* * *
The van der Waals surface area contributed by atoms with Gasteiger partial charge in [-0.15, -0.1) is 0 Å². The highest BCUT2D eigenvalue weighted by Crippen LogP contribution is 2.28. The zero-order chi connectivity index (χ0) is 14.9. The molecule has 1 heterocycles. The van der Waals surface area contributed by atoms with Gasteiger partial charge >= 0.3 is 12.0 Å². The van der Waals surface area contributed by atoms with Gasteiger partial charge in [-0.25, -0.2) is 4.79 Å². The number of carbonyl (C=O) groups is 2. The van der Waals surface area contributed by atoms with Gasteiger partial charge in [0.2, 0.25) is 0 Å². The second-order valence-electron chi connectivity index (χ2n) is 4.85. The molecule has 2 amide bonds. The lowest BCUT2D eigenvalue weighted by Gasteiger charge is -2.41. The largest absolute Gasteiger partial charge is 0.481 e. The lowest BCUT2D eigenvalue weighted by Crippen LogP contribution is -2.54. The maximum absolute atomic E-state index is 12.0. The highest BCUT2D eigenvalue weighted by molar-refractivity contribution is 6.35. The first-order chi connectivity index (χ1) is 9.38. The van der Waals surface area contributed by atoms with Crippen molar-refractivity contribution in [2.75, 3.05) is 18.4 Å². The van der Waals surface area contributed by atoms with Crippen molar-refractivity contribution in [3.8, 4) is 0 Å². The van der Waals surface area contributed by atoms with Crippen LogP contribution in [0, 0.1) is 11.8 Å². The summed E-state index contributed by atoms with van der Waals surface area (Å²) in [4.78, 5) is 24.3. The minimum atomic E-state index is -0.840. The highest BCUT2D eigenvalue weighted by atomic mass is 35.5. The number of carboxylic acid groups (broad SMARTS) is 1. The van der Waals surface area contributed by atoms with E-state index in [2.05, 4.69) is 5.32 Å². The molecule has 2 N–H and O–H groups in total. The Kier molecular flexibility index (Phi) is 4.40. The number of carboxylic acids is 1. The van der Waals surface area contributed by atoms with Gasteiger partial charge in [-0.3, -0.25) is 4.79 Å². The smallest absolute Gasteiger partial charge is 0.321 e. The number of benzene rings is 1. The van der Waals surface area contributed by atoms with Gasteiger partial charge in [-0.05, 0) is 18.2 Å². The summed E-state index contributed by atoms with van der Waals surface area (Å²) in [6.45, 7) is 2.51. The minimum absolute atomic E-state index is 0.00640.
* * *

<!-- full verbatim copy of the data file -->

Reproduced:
The van der Waals surface area contributed by atoms with Gasteiger partial charge in [-0.15, -0.1) is 0 Å². The highest BCUT2D eigenvalue weighted by Crippen LogP contribution is 2.28. The zero-order chi connectivity index (χ0) is 14.9. The molecule has 1 heterocycles. The van der Waals surface area contributed by atoms with Gasteiger partial charge >= 0.3 is 12.0 Å². The van der Waals surface area contributed by atoms with Gasteiger partial charge in [-0.25, -0.2) is 4.79 Å². The number of carbonyl (C=O) groups is 2. The van der Waals surface area contributed by atoms with Gasteiger partial charge in [0.2, 0.25) is 0 Å². The second-order valence-electron chi connectivity index (χ2n) is 4.85. The molecule has 2 amide bonds. The lowest BCUT2D eigenvalue weighted by Gasteiger charge is -2.41. The largest absolute Gasteiger partial charge is 0.481 e. The lowest BCUT2D eigenvalue weighted by Crippen LogP contribution is -2.54. The maximum absolute atomic E-state index is 12.0. The highest BCUT2D eigenvalue weighted by molar-refractivity contribution is 6.35. The first-order chi connectivity index (χ1) is 9.38. The van der Waals surface area contributed by atoms with Crippen molar-refractivity contribution in [2.75, 3.05) is 18.4 Å². The van der Waals surface area contributed by atoms with Crippen molar-refractivity contribution in [3.8, 4) is 0 Å². The van der Waals surface area contributed by atoms with Crippen LogP contribution in [0, 0.1) is 11.8 Å². The summed E-state index contributed by atoms with van der Waals surface area (Å²) in [4.78, 5) is 24.3. The minimum atomic E-state index is -0.840. The highest BCUT2D eigenvalue weighted by atomic mass is 35.5. The number of carboxylic acid groups (broad SMARTS) is 1. The van der Waals surface area contributed by atoms with E-state index in [2.05, 4.69) is 5.32 Å². The molecule has 2 N–H and O–H groups in total. The Kier molecular flexibility index (Phi) is 4.40. The number of carboxylic acids is 1. The van der Waals surface area contributed by atoms with Gasteiger partial charge in [-0.3, -0.25) is 4.79 Å². The smallest absolute Gasteiger partial charge is 0.321 e. The number of benzene rings is 1. The van der Waals surface area contributed by atoms with Gasteiger partial charge in [-0.05, 0) is 18.2 Å². The summed E-state index contributed by atoms with van der Waals surface area (Å²) in [6.45, 7) is 2.51. The minimum absolute atomic E-state index is 0.00640.